It sometimes seems that the New York Yankees have been created in all their soap-opera preposterousness merely as foils for the gallant Kansas City Royals.

The Yankees make such a lovely dragon, suitable for prime-time slaying by these wholesome Lochinvars who have just come out of the west.

Kansas City's central characters are almost perfect inverses of the corresponding Yankees.

The contrast between Royal manager Whitey Herzog and his black-hat opposite, Billy Martin, is so complete that Herzog plays on it as one of his strategic gambits.

If Martin bans reporters from his clubhouse, Herzog invites them in. If Martin sulks in post-defeat public interviews, Herzog is magnanimous to a point where comparisons are inevitable.

When Herzog is on the road, he blasts the Yankee brass with abandon, his diatribes a blur of curses interruped only by hyphens. In New York, he becomes the voice of reason, isolating Martin further with his own restrained generosity.

Herzog knows how to plant a burr under Martin's saddle: "I like one-year contracts, that's all I'll ask for," he said, knowing Martin is in dutch for demanding a five-year pact. But a moment later, Herzog covered his mischievous tracks: "Billy and I are buddies. Last time we went hunting, Billy's dog eat my pheasant."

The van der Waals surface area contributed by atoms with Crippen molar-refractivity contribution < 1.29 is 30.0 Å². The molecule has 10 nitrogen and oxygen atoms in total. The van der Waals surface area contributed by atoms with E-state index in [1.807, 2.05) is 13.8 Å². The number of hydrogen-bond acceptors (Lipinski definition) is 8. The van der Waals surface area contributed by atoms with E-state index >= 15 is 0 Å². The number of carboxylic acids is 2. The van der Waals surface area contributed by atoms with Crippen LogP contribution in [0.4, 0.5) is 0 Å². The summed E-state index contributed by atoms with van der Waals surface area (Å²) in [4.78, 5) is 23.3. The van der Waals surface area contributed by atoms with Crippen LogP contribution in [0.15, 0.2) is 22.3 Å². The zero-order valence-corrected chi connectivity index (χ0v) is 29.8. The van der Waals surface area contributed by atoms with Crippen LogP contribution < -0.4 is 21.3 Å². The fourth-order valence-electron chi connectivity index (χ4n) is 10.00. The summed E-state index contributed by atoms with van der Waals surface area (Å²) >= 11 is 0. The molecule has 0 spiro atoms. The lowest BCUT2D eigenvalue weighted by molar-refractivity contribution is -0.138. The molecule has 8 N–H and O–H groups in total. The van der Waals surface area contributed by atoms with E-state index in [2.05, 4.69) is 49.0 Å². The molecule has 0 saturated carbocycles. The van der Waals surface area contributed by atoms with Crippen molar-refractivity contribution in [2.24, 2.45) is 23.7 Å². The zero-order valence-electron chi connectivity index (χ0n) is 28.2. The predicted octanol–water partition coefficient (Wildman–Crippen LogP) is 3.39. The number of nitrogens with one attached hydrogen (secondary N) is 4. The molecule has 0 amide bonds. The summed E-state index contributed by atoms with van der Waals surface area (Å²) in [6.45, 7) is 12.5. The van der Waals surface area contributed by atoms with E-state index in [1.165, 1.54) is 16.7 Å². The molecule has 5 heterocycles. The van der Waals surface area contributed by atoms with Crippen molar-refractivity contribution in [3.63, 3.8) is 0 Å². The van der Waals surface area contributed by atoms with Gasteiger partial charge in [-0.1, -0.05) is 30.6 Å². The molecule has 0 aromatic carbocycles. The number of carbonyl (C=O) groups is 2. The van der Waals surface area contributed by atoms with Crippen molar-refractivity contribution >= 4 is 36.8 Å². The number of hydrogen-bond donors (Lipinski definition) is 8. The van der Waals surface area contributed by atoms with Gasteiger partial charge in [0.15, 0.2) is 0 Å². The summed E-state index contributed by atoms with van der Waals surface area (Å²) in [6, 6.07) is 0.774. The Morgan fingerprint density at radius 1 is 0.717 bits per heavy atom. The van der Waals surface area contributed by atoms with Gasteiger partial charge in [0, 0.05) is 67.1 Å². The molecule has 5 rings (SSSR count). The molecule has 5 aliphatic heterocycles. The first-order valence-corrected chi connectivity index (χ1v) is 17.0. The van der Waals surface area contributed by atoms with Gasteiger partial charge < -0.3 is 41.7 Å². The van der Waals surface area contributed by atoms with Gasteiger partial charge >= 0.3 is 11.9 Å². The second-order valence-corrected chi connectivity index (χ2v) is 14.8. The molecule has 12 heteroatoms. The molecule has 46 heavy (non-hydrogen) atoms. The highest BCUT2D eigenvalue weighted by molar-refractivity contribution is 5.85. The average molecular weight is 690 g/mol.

Whose dog eat whose pheasant?

Herzog is no less crafty, no less intense than Martin. When AL president Lee MacPhail ruled against Herzog in an August protest over a rainout in New York, Herzog rumbled, "If MacPhail comes in my office, there's gonna be one fat little league president thrown out on his butt."

But Herzog knows how to alternate between vinegar and honey. Martin knows about vinegar, but when he reaches for the honey he always seems to come up with arsenic.

The byplay between Herzog and Martin always has the unsettling aspect of a healthy man taking advantage of an invalid. Herzog never misses a chance to make Martin look like the bad buy.